Social Planning with Partial Knowledge of Social Interactions
Economists studying collective decision problems often consider how a social planner would behave. The standard exercise presumes complete knowledge of the welfare achieved by each feasible policy. However, we often have only partial knowledge of policy impacts. This paper extends my program of research on planning under ambiguity from settings with individualistic treatment to ones where treatments interact, each person's outcome depending on his treatment and on the population treatment allocation. I consider the problem in abstraction and use medical treatment of an infectious disease to illustrate.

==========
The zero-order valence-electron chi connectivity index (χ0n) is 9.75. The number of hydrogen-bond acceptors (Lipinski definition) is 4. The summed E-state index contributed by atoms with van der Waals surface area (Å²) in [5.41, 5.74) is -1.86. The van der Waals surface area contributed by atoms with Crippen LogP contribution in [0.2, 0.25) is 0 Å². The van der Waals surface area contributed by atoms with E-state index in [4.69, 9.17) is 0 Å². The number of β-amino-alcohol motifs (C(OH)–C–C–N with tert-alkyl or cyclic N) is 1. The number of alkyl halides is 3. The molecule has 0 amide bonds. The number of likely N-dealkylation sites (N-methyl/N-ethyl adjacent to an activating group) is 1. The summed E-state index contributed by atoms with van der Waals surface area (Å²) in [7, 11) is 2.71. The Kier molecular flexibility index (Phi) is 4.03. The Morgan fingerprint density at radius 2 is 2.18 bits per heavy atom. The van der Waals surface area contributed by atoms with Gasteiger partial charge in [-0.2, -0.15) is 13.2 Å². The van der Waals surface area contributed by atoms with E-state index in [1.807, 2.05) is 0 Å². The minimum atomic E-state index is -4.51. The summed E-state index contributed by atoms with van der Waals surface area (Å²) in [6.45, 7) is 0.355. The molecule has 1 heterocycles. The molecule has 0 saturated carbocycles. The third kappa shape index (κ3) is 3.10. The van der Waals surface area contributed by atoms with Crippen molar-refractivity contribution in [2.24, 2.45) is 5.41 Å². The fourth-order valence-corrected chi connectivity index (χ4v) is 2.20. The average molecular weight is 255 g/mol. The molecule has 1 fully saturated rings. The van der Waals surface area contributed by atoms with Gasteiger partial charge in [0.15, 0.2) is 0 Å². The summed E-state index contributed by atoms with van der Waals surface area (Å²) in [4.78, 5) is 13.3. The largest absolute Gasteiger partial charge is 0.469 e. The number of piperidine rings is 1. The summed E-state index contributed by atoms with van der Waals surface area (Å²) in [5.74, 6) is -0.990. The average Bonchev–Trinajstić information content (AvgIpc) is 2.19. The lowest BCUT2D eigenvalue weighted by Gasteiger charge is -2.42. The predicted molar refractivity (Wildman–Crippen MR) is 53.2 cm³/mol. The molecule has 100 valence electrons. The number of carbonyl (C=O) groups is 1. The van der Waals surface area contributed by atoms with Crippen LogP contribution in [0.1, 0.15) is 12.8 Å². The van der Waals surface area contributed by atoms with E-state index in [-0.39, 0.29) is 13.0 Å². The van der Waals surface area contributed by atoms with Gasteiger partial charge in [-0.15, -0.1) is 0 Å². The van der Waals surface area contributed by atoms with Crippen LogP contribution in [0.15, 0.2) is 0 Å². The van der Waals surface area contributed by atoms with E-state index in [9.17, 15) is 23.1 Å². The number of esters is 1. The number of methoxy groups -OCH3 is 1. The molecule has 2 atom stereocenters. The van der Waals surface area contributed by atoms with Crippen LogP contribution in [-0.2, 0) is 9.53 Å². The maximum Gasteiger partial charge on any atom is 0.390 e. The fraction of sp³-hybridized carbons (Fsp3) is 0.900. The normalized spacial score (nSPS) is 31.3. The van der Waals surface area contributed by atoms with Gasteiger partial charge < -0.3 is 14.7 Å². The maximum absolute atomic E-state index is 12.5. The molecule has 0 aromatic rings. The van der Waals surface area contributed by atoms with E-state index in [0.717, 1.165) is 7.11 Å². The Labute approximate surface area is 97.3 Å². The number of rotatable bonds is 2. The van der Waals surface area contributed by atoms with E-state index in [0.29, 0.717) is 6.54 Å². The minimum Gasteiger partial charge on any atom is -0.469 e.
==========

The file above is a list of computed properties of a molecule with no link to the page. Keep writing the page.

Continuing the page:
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Volume (Year): 165 (2009)
Issue (Month): 1 (March)
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